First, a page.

For more information on treatment options for the 5 stages of colon cancer, including clinical trials and biologic treatment options visit the National Cancer Institute site.

Roadblocks to early diagnosis:

Initiatives from across the cancer community in America have come together to encourage state legislatures to adopt legislation requiring insurance carriers to cover the cost of preventative screening.

New laws have increased coverage in the U.S. to 54 % of the population compared to 49% at the end of 2006.

In 2004 a coalition of organizations committed to early detection and prevention of colon cancer began the Colorectal Cancer Legislation Report Card.

Find out what grade your state got in the most recent report card and visit the C3:Colorectal Cancer Coalition site for more information on how to contact your legislator with the message to pass colorectal cancer legislation.

More online resources:

National Colorectal Cancer Roundtable (NCCRT): A partnership of over 50 members whose goal is to improve communication, collaboration and coordination among health-agencies, medical professional organizations and the public.

National Colorectal Cancer Research Alliance (NCCRA): a program of the Entertainment Industry Foundation founded by journalist Katie Couric, cancer activist Lilly Tartikoff and the Entertainment Industry Foundation.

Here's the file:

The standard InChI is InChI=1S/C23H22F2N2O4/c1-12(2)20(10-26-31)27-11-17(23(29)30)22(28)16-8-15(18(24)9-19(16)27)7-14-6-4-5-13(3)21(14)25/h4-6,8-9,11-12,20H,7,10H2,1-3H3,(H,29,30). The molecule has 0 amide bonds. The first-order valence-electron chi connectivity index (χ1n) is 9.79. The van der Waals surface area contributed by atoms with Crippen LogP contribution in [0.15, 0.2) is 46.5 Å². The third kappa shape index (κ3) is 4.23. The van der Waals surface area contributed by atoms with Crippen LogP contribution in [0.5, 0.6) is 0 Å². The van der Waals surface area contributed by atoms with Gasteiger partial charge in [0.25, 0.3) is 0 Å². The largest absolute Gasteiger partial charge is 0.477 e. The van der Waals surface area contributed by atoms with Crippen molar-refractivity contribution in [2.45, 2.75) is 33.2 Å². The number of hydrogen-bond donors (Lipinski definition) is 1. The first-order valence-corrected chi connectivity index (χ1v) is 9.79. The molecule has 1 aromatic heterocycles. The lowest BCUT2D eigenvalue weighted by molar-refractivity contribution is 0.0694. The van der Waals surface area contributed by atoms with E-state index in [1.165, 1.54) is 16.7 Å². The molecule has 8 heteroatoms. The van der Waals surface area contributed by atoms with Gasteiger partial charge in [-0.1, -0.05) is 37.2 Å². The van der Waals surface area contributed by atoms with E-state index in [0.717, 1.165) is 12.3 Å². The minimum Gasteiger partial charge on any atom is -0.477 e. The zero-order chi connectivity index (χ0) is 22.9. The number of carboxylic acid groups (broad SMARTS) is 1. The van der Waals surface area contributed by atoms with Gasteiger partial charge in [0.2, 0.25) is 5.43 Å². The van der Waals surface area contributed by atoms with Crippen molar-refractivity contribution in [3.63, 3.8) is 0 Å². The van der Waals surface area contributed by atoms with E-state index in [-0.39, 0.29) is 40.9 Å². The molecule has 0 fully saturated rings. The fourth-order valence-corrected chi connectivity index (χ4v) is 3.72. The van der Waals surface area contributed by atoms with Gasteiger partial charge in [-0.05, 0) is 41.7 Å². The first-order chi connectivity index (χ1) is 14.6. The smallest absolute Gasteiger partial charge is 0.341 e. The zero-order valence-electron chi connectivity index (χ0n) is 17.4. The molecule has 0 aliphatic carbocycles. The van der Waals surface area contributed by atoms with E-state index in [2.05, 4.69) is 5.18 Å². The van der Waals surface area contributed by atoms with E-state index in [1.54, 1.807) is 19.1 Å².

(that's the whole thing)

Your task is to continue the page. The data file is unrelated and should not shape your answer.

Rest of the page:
Colon Cancer Alliance (CCA): “brings the voice of survivors to battle colorectal cancer through patient support, education, research and advocacy.”

The Sharon Osbourne Colon Cancer Program at Samuel Oschin Comprehensive Cancer Institute at Cedars-Sinai: Inspired by the care Sharon Osbourne received at Cedars-Sinai, “the program works to improve the lives of patients and their loved ones by providing at-home help, childcare and transportation, access to support groups and patient care services offered at Cedars-Sinai. The program also underwrites colon cancer education for health-care providers.”

Books:

The American Cancer Society’s Complete Guide to Colorectal Cancer (2005, Non-Fiction)

It’s Half Past Midnight: A Poignant, Practical and Humorous Trip Through My Colon by Robert Cull (2007, Memoir)

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Comments

  1. Missy Tippens says:

    Your post was packed full of info, Tina. Thank you!

    After my dad was diagnosed with colorectal cancer, I made an appointment for a colonoscopy, even though I was only 43. My doctor agreed readily and scheduled it for me, but she seemed surprised when she found 2 polyps! Now I’m on an every 3-year schedule. And my dad won’t miss another colonoscopy either!

  2. Good for you, Mary. 🙂

  3. I’m doing all my ‘good girl’ routine check-ups. I’ll add this one.

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NOTE: The contents in this blog are for informational purposes only, and should not be construed as medical advice, diagnosis, treatment or a substitute for professional care. Always seek the advice of your physician or other qualified health professional before making changes to any existing treatment or program. Some of the information presented in this blog may already be out of date.